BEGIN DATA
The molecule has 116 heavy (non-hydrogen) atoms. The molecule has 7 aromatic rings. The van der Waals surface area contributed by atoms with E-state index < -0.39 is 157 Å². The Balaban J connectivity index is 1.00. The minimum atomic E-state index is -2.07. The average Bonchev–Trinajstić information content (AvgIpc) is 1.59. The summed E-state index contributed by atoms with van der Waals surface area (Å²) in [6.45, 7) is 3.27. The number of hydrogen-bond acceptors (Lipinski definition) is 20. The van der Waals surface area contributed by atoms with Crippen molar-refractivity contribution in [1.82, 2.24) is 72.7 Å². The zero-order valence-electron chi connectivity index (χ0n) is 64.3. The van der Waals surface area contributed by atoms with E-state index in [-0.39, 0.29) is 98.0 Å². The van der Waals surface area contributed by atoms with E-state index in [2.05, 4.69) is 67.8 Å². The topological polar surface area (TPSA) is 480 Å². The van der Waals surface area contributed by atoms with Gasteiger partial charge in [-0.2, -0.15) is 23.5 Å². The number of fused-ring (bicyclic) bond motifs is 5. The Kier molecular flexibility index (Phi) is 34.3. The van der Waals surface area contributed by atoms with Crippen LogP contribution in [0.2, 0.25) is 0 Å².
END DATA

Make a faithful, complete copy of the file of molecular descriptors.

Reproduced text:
The molecule has 116 heavy (non-hydrogen) atoms. The molecule has 7 aromatic rings. The van der Waals surface area contributed by atoms with E-state index < -0.39 is 157 Å². The Balaban J connectivity index is 1.00. The minimum atomic E-state index is -2.07. The average Bonchev–Trinajstić information content (AvgIpc) is 1.59. The summed E-state index contributed by atoms with van der Waals surface area (Å²) in [6.45, 7) is 3.27. The number of hydrogen-bond acceptors (Lipinski definition) is 20. The van der Waals surface area contributed by atoms with Crippen molar-refractivity contribution in [1.82, 2.24) is 72.7 Å². The zero-order valence-electron chi connectivity index (χ0n) is 64.3. The van der Waals surface area contributed by atoms with E-state index in [-0.39, 0.29) is 98.0 Å². The van der Waals surface area contributed by atoms with E-state index in [2.05, 4.69) is 67.8 Å². The topological polar surface area (TPSA) is 480 Å². The van der Waals surface area contributed by atoms with Gasteiger partial charge in [-0.2, -0.15) is 23.5 Å². The number of fused-ring (bicyclic) bond motifs is 5. The Kier molecular flexibility index (Phi) is 34.3. The van der Waals surface area contributed by atoms with Crippen LogP contribution in [0.2, 0.25) is 0 Å².